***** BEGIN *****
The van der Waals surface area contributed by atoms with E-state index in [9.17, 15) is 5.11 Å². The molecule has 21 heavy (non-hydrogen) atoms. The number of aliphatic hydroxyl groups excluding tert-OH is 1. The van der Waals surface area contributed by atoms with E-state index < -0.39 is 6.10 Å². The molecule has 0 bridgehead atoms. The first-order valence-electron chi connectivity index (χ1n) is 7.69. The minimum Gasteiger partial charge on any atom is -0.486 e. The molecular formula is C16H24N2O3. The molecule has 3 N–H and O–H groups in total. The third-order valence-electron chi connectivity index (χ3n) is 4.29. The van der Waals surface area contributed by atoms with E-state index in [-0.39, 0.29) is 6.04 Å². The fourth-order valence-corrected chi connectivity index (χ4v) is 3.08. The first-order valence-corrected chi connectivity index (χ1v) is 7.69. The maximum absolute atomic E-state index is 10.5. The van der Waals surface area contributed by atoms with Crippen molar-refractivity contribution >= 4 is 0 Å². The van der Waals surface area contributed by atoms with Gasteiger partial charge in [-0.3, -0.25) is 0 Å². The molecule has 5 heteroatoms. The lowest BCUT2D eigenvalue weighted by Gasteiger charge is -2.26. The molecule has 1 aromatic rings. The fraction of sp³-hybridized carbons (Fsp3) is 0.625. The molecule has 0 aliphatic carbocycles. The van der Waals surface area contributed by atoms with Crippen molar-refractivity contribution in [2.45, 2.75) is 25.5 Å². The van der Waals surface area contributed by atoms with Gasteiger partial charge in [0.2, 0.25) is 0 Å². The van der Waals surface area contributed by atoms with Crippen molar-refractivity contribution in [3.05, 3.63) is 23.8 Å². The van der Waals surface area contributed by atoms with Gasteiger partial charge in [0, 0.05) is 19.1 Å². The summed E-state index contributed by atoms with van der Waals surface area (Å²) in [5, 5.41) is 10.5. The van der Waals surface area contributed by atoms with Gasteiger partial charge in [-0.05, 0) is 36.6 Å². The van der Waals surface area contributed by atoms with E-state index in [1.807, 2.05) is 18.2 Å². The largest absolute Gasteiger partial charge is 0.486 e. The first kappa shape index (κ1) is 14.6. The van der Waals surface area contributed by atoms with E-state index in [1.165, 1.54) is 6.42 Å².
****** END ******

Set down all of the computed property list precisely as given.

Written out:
The van der Waals surface area contributed by atoms with E-state index in [9.17, 15) is 5.11 Å². The molecule has 21 heavy (non-hydrogen) atoms. The number of aliphatic hydroxyl groups excluding tert-OH is 1. The van der Waals surface area contributed by atoms with E-state index < -0.39 is 6.10 Å². The molecule has 0 bridgehead atoms. The first-order valence-electron chi connectivity index (χ1n) is 7.69. The minimum Gasteiger partial charge on any atom is -0.486 e. The molecular formula is C16H24N2O3. The molecule has 3 N–H and O–H groups in total. The third-order valence-electron chi connectivity index (χ3n) is 4.29. The van der Waals surface area contributed by atoms with E-state index in [-0.39, 0.29) is 6.04 Å². The fourth-order valence-corrected chi connectivity index (χ4v) is 3.08. The first-order valence-corrected chi connectivity index (χ1v) is 7.69. The maximum absolute atomic E-state index is 10.5. The van der Waals surface area contributed by atoms with Crippen molar-refractivity contribution >= 4 is 0 Å². The van der Waals surface area contributed by atoms with Gasteiger partial charge in [-0.3, -0.25) is 0 Å². The molecule has 5 heteroatoms. The lowest BCUT2D eigenvalue weighted by Gasteiger charge is -2.26. The molecule has 1 aromatic rings. The fraction of sp³-hybridized carbons (Fsp3) is 0.625. The molecule has 0 aliphatic carbocycles. The van der Waals surface area contributed by atoms with Crippen molar-refractivity contribution in [2.45, 2.75) is 25.5 Å². The van der Waals surface area contributed by atoms with Gasteiger partial charge in [0.2, 0.25) is 0 Å². The van der Waals surface area contributed by atoms with Crippen molar-refractivity contribution in [3.05, 3.63) is 23.8 Å². The van der Waals surface area contributed by atoms with Gasteiger partial charge in [0, 0.05) is 19.1 Å². The summed E-state index contributed by atoms with van der Waals surface area (Å²) in [5, 5.41) is 10.5. The van der Waals surface area contributed by atoms with Gasteiger partial charge in [-0.05, 0) is 36.6 Å². The van der Waals surface area contributed by atoms with E-state index in [1.807, 2.05) is 18.2 Å². The largest absolute Gasteiger partial charge is 0.486 e. The first kappa shape index (κ1) is 14.6. The van der Waals surface area contributed by atoms with E-state index in [1.165, 1.54) is 6.42 Å².